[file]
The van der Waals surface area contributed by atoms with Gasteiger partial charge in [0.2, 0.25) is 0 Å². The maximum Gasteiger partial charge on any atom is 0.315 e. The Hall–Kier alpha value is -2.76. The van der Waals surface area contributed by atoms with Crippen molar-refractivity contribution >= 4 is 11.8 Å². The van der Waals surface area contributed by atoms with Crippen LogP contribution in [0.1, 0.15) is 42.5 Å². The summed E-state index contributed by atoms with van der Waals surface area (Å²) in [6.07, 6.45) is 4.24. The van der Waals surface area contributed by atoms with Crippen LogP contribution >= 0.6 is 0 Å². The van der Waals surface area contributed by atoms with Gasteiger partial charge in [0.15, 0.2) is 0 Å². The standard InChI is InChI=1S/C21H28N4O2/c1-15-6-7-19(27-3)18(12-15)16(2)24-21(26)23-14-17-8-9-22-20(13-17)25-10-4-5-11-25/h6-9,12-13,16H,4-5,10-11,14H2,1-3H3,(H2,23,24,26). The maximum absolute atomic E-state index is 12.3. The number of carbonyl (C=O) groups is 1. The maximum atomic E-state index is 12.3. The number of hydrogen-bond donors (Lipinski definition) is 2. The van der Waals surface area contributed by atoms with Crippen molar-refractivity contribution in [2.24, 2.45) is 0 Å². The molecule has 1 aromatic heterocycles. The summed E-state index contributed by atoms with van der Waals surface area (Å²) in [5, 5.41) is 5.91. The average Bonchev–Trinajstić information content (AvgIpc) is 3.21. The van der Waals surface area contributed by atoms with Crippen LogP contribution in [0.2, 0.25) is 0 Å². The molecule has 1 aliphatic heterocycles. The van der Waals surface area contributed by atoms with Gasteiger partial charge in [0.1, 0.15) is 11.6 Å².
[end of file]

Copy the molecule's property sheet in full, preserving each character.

The van der Waals surface area contributed by atoms with Gasteiger partial charge in [0.2, 0.25) is 0 Å². The maximum Gasteiger partial charge on any atom is 0.315 e. The Hall–Kier alpha value is -2.76. The van der Waals surface area contributed by atoms with Crippen molar-refractivity contribution >= 4 is 11.8 Å². The van der Waals surface area contributed by atoms with Crippen LogP contribution in [0.1, 0.15) is 42.5 Å². The summed E-state index contributed by atoms with van der Waals surface area (Å²) in [6.07, 6.45) is 4.24. The van der Waals surface area contributed by atoms with Crippen LogP contribution >= 0.6 is 0 Å². The van der Waals surface area contributed by atoms with Gasteiger partial charge in [0.15, 0.2) is 0 Å². The standard InChI is InChI=1S/C21H28N4O2/c1-15-6-7-19(27-3)18(12-15)16(2)24-21(26)23-14-17-8-9-22-20(13-17)25-10-4-5-11-25/h6-9,12-13,16H,4-5,10-11,14H2,1-3H3,(H2,23,24,26). The maximum absolute atomic E-state index is 12.3. The number of carbonyl (C=O) groups is 1. The maximum atomic E-state index is 12.3. The number of hydrogen-bond donors (Lipinski definition) is 2. The van der Waals surface area contributed by atoms with Crippen molar-refractivity contribution in [2.24, 2.45) is 0 Å². The molecule has 1 aromatic heterocycles. The summed E-state index contributed by atoms with van der Waals surface area (Å²) in [5, 5.41) is 5.91. The average Bonchev–Trinajstić information content (AvgIpc) is 3.21. The van der Waals surface area contributed by atoms with Crippen LogP contribution in [0.2, 0.25) is 0 Å². The molecule has 1 aliphatic heterocycles. The van der Waals surface area contributed by atoms with Gasteiger partial charge in [0.1, 0.15) is 11.6 Å².